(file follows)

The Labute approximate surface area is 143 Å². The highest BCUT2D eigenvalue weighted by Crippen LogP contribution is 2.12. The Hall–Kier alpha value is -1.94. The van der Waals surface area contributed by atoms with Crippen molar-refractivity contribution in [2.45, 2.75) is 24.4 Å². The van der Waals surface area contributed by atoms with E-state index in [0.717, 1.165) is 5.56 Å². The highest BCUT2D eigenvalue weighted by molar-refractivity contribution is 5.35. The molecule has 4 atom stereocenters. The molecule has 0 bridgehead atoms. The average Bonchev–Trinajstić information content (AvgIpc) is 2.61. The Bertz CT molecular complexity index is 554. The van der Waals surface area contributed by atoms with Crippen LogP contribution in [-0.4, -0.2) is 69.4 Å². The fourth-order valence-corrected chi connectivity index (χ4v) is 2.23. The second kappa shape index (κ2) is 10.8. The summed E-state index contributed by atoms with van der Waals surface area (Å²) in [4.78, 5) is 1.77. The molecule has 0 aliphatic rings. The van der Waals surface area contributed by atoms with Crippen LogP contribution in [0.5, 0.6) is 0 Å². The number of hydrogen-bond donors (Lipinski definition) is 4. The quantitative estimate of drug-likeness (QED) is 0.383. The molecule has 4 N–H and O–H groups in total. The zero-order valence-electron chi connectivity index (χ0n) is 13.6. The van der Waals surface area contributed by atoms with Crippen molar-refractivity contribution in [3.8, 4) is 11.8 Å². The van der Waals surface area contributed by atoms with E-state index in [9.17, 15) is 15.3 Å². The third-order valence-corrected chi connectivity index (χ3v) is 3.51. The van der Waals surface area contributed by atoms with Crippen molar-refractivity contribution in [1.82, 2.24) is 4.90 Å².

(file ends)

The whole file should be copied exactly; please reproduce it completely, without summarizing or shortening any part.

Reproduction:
The Labute approximate surface area is 143 Å². The highest BCUT2D eigenvalue weighted by Crippen LogP contribution is 2.12. The Hall–Kier alpha value is -1.94. The van der Waals surface area contributed by atoms with Crippen molar-refractivity contribution in [2.45, 2.75) is 24.4 Å². The van der Waals surface area contributed by atoms with E-state index in [0.717, 1.165) is 5.56 Å². The highest BCUT2D eigenvalue weighted by molar-refractivity contribution is 5.35. The molecule has 4 atom stereocenters. The molecule has 0 bridgehead atoms. The average Bonchev–Trinajstić information content (AvgIpc) is 2.61. The Bertz CT molecular complexity index is 554. The van der Waals surface area contributed by atoms with Crippen LogP contribution in [-0.4, -0.2) is 69.4 Å². The fourth-order valence-corrected chi connectivity index (χ4v) is 2.23. The second kappa shape index (κ2) is 10.8. The summed E-state index contributed by atoms with van der Waals surface area (Å²) in [4.78, 5) is 1.77. The molecule has 0 aliphatic rings. The van der Waals surface area contributed by atoms with Crippen LogP contribution in [0.5, 0.6) is 0 Å². The number of hydrogen-bond donors (Lipinski definition) is 4. The quantitative estimate of drug-likeness (QED) is 0.383. The molecule has 4 N–H and O–H groups in total. The zero-order valence-electron chi connectivity index (χ0n) is 13.6. The van der Waals surface area contributed by atoms with Crippen molar-refractivity contribution in [3.8, 4) is 11.8 Å². The van der Waals surface area contributed by atoms with E-state index in [9.17, 15) is 15.3 Å². The third-order valence-corrected chi connectivity index (χ3v) is 3.51. The van der Waals surface area contributed by atoms with Crippen molar-refractivity contribution in [1.82, 2.24) is 4.90 Å².